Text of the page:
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National Pothole Day more relevant than ever as new RAC statistics show

In the last quarter of 2023, the RAC attended nearly a quarter more breakdowns where potholes were likely to blame, compared to Q2.

To mark National Pothole day, which took place on 15th January, the breakdown organisation said that roadside staff went to an average of 20 breakdowns a day between October and the end of the year, a total of more than 1,800, where potholes played a part, a 23% increase on the previous three months.

Faults included damaged shock absorbers, broken suspension springs and distorted wheels. This figure was up from 16 a day, or 1,462 in total, in the July-August timeframe, and was the highest number of pothole-related breakdowns seen in the fourth quarter since 2019.

National Pothole Day more relavent than ever

National Pothole Day was established in 2015 to help highlight the plight of potholes and the damage they cause. The topic is one of constant frustration, with many drivers believing road surface repairs should be completed quicker, with potholes opening up seemingly more frequently than ever. 

With cold and wet weather in recent weeks, more people have become aware of National Pothole Day as an opportunity to raise awarenesses of the poor state of roads around the country.

The RAC says the threat of a plethora of potholes appearing over the next few months is now very real indeed given how much rain there has been either side of December’s sub-zero temperatures. These are the perfect conditions for creating potholes, as water makes its way into cracks which then expand when it freezes, causing the road surface to crumble, making National Pothole Day more relevant than ever.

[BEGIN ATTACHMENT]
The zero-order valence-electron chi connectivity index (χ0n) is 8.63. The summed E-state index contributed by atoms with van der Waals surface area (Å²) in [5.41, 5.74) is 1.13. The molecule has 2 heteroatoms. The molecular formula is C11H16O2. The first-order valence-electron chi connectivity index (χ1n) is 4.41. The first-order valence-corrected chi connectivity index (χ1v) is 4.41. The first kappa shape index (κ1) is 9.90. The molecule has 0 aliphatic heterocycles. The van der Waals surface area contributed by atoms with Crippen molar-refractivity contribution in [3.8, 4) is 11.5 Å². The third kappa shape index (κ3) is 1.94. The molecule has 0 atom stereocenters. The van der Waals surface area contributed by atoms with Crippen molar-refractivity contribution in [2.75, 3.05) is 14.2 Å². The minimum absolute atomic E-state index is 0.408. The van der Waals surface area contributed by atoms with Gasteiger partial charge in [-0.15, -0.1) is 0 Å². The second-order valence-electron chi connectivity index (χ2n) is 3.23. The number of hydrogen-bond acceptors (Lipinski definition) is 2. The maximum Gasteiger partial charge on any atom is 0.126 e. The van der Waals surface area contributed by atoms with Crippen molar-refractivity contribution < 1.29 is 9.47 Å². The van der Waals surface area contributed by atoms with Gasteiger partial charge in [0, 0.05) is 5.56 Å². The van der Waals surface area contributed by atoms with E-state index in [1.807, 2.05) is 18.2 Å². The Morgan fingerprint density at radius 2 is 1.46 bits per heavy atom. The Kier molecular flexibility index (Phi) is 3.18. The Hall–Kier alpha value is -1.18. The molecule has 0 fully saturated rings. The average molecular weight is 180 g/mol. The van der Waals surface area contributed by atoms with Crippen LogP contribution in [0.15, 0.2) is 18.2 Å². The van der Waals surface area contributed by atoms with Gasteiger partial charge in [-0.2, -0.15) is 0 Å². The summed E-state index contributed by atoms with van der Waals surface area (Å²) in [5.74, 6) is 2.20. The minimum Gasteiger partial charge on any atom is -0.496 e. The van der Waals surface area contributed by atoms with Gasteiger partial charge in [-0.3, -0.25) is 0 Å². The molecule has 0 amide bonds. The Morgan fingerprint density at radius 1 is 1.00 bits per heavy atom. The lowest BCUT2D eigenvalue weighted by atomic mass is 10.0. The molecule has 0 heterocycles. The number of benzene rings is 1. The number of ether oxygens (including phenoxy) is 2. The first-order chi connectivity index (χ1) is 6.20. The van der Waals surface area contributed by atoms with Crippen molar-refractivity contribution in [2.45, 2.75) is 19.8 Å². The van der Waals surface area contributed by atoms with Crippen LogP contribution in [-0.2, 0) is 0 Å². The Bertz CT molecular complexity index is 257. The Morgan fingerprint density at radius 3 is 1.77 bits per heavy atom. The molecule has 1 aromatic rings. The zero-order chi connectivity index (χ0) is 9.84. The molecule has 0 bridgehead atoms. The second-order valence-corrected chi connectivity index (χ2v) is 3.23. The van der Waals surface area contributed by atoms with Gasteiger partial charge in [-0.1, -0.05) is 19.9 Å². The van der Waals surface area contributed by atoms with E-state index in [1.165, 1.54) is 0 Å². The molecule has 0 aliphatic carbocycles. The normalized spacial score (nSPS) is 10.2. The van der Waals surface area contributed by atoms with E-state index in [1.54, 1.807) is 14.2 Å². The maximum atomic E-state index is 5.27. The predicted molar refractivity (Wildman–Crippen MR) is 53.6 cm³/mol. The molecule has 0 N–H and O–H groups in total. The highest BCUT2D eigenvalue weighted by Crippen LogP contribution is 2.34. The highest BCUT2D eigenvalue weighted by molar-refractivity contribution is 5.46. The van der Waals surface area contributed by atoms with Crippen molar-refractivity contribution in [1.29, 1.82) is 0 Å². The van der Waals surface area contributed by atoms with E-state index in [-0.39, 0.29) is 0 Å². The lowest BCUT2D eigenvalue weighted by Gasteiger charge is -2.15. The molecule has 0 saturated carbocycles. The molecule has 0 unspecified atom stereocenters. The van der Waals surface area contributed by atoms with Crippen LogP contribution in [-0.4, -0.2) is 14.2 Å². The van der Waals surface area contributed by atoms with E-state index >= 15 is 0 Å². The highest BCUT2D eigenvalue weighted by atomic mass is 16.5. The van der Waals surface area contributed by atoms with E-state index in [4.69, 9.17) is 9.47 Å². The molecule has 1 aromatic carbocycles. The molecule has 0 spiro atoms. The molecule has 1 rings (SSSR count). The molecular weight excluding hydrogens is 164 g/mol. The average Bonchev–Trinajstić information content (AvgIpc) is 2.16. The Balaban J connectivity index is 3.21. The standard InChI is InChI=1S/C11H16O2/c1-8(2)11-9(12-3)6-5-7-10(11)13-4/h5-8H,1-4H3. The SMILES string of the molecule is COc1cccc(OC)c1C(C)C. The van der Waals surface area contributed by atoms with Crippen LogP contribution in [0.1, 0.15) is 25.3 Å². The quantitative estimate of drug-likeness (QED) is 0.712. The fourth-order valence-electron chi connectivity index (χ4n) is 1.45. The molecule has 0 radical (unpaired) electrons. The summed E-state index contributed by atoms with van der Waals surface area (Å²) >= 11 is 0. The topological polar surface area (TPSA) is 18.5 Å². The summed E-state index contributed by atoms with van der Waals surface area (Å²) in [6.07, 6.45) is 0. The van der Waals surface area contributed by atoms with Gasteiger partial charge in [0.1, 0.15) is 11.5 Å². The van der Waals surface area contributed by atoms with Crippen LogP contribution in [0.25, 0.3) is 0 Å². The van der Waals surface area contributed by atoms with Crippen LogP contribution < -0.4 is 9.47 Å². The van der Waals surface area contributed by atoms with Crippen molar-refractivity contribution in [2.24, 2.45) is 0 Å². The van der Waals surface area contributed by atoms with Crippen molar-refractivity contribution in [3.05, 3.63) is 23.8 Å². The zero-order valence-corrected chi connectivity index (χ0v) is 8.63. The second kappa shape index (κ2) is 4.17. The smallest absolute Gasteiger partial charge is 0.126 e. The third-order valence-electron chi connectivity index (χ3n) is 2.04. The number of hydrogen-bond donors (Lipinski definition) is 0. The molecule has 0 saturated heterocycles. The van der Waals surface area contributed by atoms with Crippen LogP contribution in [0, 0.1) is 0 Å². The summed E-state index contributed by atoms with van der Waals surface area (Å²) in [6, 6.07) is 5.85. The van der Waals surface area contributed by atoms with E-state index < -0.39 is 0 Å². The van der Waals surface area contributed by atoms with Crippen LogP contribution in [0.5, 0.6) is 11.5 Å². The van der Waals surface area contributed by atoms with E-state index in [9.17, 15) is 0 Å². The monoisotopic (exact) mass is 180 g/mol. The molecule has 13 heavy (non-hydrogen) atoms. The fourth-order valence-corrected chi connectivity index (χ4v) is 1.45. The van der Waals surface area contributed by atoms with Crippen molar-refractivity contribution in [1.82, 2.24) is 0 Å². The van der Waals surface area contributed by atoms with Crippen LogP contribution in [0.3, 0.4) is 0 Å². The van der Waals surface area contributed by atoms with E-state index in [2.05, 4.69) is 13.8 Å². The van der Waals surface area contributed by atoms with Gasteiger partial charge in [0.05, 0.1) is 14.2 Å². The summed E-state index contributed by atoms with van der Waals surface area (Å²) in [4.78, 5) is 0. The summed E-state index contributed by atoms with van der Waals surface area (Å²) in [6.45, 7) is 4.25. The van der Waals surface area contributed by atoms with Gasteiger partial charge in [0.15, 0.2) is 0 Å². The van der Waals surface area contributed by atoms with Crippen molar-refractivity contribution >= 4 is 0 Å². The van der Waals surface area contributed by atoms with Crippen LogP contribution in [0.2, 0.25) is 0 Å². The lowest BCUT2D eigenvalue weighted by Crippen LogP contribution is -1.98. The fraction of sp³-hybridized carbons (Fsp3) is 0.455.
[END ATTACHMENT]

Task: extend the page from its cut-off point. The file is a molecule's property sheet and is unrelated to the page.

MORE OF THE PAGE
“The wet weather we have had both before and after the coldest start to winter in 12 years in December is the perfect recipe for potholes to start peppering the roads,” said RAC head of roads policy Nicholas Lyes, in the release to mark National Pothole Day. 

“We fear that by the Spring, drivers will be plagued by a plethora of potholes across the country’s roads which makes journeys uncomfortable and frustrating or, worse still, could lead to very expensive garage repair bills – the last thing anyone wants in a cost-of-living crisis. It is also important to remember that potholes are so much more than just an annoyance, they are a true road safety danger, especially for those on two wheels as they represent a huge risk to their personal safety.

“As many drivers will no doubt testify, there are too many occasions where potholes have been poorly patched up by cash-strapped councils which then return all too quickly. It is frankly absurd that, as a country, we seem unable to get on top of such an age-old problem when roads play such an important role in people’s everyday lives – and are vital to moving goods and businesses delivering services.

An increase in the number of potholes will likely mean more wheel alignment work coming into garages. This makes the time around National Pothole Day a good time to invest in wheel alignment equipment.

More roads starting to crumble

In the later part of last year, statistics released by the Department for Transport (DfT) showed that a third of local ‘B’ and ‘C’ roads in the UK are in poor condition, while over a quarter of ‘A’ roads are also in need of maintenance.

The figures showed that 6% of B and C roads, and 4% of A roads, are classified red, meaning they are in urgent need of repair. For the more rural roads, this figure has remained constant since March 2015, highlighting that more needs to be done to ensure repairs are carried out as soon as possible. The number of A roads classified red has remained the same as 2021, although the figure has increased compared to 2020.

With the freezing conditions in December, these numbers could increase, with a large number of potholes already appearing on local and national roads, meaning this year’s National Pothole Day was a strong opportunity to highlight the issues. 

Research for the RAC’s latest Report on Motoring found that an enormous 86% of drivers have had to deliberately steer to avoid potholes over the past year, a figure that rises to 90% of those in rural areas but only falls to 81% of those in urban locations. Most drivers (55%) also rated pothole repairs in their local areas as ‘poor’ or ‘very poor’.

“Councils are crying out for more funding to do a proper job in getting their roads up to a decent standard,” added Lyle. “With drivers still rating the ongoing poor state of the roads as one of their biggest motoring frustrations.”

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